The categorical imperative was one of Kant’s most celebrated ideas, but has also turned out to be one of his most controversial. The categorical imperative is clear and concise, but it has a serious problem: a lot of people argue that it doesn’t actually tell us anything about morality. Imagine you’re in a conversation with a Nazi. The Nazi believes that might makes right – the strong should rule, and the weak should submit to the will of the strong. If a strong person wants to murder or steal from a weak person, then they should just do it. The only moral righteousness lies in physical power.
Is this person violating the categorical imperative? Is it irrational for them to wish everyone would act in this selfish, power-hungry way? You might very well say that their wish is hateful, or that it would lead to bad consequences, but the categorical imperative strictly bars us from taking those things into account. In the earlier example, it’s wrong to break your promise because doing so would destroy the very concept of a promise. But if the Nazi acts on the principle of strength, would that destroy the very concept of strength? Probably not.
In short, it’s hard to see how logic alone could prove the Nazi wrong – yet most of us are pretty sure that Nazism is immoral. So maybe Kant was wrong in trying to ground morality solely in logic.
On the other hand, if we ground morality in the emotions, doesn’t it all become shaky, indeterminate, and personal? Is there any way to avoid sliding into moral relativism if we remove the requirement that only logic can dictate morality? Modern philosophers are still grappling with these questions, and they probably will be for a long time to come.
“Act in such a way that you treat humanity, whether in your own person or in the person of any other, as a means to an end, but always at the same time as an end.” (1785)
Kant argued that morality meant recognizing the innate value of each person. The categorical imperative was meant to be a way of honoring that value – when you follow the categorical imperative, Kant said, you act in the way that everyone, rationally, ought to act. That means recognizing that you have to follow the same rules as everyone else rather than using other people to achieve your own selfish goals.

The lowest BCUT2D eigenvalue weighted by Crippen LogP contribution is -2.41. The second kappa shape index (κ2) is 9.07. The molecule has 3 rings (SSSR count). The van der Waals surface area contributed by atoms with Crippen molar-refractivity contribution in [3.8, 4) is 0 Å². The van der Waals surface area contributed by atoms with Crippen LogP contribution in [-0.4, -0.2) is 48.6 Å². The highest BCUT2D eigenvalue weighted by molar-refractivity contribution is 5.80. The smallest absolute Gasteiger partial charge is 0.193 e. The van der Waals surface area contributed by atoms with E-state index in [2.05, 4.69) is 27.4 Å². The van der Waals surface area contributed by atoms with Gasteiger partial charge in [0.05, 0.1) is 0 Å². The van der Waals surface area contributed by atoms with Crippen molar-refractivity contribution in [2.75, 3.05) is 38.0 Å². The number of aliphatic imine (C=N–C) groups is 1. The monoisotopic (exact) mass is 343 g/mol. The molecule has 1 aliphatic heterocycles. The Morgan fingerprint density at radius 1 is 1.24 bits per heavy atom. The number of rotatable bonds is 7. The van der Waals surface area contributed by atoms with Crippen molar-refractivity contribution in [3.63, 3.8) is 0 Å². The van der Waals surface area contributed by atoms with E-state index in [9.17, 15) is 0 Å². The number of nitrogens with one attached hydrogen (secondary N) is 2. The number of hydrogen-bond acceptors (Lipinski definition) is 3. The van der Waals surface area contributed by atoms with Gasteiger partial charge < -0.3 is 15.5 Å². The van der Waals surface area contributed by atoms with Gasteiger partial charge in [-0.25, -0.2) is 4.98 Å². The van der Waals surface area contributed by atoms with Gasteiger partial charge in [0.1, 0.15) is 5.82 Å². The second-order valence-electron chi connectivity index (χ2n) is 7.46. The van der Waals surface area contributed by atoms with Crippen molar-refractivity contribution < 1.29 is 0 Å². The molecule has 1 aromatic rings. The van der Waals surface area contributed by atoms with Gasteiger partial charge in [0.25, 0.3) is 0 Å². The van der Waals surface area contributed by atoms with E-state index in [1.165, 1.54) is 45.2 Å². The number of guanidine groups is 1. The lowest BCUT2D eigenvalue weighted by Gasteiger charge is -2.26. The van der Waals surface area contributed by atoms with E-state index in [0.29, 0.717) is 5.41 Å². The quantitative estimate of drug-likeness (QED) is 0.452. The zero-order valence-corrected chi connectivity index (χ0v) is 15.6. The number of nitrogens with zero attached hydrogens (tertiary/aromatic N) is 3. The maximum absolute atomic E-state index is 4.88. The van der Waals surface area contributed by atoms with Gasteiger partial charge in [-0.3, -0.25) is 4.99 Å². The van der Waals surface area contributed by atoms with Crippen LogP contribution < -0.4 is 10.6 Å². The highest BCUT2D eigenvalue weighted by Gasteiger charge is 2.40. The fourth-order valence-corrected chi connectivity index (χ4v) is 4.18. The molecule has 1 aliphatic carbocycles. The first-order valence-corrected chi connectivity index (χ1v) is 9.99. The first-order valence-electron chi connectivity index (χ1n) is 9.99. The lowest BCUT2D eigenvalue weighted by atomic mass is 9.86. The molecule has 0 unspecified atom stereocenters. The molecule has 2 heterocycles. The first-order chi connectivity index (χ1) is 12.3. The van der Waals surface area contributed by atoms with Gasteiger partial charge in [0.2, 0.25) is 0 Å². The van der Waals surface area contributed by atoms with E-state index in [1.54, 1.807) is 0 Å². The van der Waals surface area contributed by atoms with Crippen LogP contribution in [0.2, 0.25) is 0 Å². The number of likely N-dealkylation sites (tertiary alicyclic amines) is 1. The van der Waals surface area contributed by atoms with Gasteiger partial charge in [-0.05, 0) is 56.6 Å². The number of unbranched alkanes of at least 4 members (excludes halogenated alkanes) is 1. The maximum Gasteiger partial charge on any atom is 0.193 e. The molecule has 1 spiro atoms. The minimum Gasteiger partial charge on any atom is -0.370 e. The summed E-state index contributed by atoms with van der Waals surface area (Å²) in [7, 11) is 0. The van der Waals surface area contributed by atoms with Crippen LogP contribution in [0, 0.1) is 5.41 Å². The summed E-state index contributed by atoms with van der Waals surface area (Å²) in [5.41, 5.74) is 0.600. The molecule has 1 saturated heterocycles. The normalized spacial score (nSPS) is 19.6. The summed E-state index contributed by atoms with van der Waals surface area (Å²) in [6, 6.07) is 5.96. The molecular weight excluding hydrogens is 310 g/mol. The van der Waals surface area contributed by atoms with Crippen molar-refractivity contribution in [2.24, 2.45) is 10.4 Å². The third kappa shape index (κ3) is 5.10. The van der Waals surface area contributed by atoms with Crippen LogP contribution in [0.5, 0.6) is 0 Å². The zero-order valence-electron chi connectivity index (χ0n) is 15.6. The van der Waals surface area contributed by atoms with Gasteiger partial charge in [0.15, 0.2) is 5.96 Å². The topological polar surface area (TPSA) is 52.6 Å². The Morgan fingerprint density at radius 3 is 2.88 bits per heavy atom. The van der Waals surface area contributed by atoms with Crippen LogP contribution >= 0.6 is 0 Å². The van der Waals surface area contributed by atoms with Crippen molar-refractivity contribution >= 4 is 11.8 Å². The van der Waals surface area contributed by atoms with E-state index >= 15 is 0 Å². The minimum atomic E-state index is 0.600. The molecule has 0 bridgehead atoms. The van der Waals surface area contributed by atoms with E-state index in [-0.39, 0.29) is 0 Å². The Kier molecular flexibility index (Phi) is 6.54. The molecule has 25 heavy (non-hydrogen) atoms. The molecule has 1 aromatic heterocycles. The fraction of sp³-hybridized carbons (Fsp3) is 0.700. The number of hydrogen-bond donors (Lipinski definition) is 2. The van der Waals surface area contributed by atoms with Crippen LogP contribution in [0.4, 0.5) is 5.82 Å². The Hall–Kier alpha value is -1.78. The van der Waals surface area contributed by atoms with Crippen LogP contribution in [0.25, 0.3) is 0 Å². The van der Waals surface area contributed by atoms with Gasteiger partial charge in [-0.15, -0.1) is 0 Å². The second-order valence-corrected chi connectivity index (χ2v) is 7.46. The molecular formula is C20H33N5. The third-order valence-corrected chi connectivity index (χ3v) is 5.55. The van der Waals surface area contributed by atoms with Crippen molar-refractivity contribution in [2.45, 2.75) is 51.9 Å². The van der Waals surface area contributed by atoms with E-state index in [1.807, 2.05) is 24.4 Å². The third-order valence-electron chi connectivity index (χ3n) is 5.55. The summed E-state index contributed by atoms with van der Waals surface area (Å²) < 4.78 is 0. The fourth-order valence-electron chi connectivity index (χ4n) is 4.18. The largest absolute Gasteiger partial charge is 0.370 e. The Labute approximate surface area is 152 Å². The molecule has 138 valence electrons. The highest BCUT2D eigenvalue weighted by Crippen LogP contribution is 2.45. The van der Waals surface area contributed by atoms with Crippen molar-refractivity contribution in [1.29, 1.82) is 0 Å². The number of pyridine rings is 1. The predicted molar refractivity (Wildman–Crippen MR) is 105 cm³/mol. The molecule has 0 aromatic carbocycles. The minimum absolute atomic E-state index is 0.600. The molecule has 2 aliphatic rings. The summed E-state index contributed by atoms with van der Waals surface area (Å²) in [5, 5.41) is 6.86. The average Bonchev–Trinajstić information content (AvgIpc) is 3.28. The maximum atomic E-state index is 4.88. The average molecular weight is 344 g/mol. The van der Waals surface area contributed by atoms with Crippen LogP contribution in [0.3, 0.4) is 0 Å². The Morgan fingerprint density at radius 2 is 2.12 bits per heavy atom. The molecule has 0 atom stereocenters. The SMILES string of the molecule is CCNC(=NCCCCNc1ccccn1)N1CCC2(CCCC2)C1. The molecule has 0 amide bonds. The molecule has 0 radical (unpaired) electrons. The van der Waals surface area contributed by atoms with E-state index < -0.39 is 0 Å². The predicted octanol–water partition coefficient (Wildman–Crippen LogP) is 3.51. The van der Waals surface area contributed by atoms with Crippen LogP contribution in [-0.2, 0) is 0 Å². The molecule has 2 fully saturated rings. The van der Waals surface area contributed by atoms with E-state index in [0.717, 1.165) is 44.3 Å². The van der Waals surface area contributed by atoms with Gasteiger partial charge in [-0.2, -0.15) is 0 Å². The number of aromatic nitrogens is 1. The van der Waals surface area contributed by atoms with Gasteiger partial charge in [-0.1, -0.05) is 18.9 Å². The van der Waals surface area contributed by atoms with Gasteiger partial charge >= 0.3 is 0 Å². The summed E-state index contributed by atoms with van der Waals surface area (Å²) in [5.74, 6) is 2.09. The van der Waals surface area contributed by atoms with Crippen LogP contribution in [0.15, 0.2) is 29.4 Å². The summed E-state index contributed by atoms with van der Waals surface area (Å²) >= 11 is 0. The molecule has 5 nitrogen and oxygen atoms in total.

“Out of the crooked timber of humanity, no straight thing was ever made.” (1784)
Before Kant, many philosophers were theorists of perfection – they wanted to arrive at perfect reasoning, perfect truth, or perfect morality. But Kant was one of the first to fully recognize the inborn limitations of human beings. Modern cognitive neuroscience would say that human beings are born with brains that evolved over hundreds of millions of years to solve specific problems in specific ecological contexts – and in the end we can only think the thoughts that fit the limited capacities of our brains. Kant, of course, didn’t have all that science to back him up, but he did have strong intuitions and good arguments to suggest that humanity was a “crooked timber,” and that all of our philosophy would therefore be crooked in the same ways.
VII. In Pop Culture
Kant’s moral philosophy had an intense focus on rules instead of outcomes. He argued that the ends never justify the means, even if the ends are extremely important. This kind of rule-based morality (philosophers call it “deontology”) plays an important role in superhero stories.
Batman, for example, has a rule against killing his enemies – even when doing so would save dozens of lives. In movies like The Dark Knight, Batman has plenty of opportunities to kill the Joker, and he knows that doing so would prevent the Joker from committing more murders. But he has a rule against killing (possibly rooted in the categorical imperative) and therefore can’t do it.
b. The Sniper, “Phone Booth”
In some stories, deontology marks the hero. In other stories, it marks the villain. In the thriller Phone Booth, for example, the villain is a sniper who threatens to kill random people over minor moral transgressions. He argues that the world would be a better place if others stood up for justice the way he does – but his demands are unreasonable and his actions are way out of proportion to his victims’ crimes. He believes he’s following a kind of categorical imperative, but it has clearly led him away from the moral path.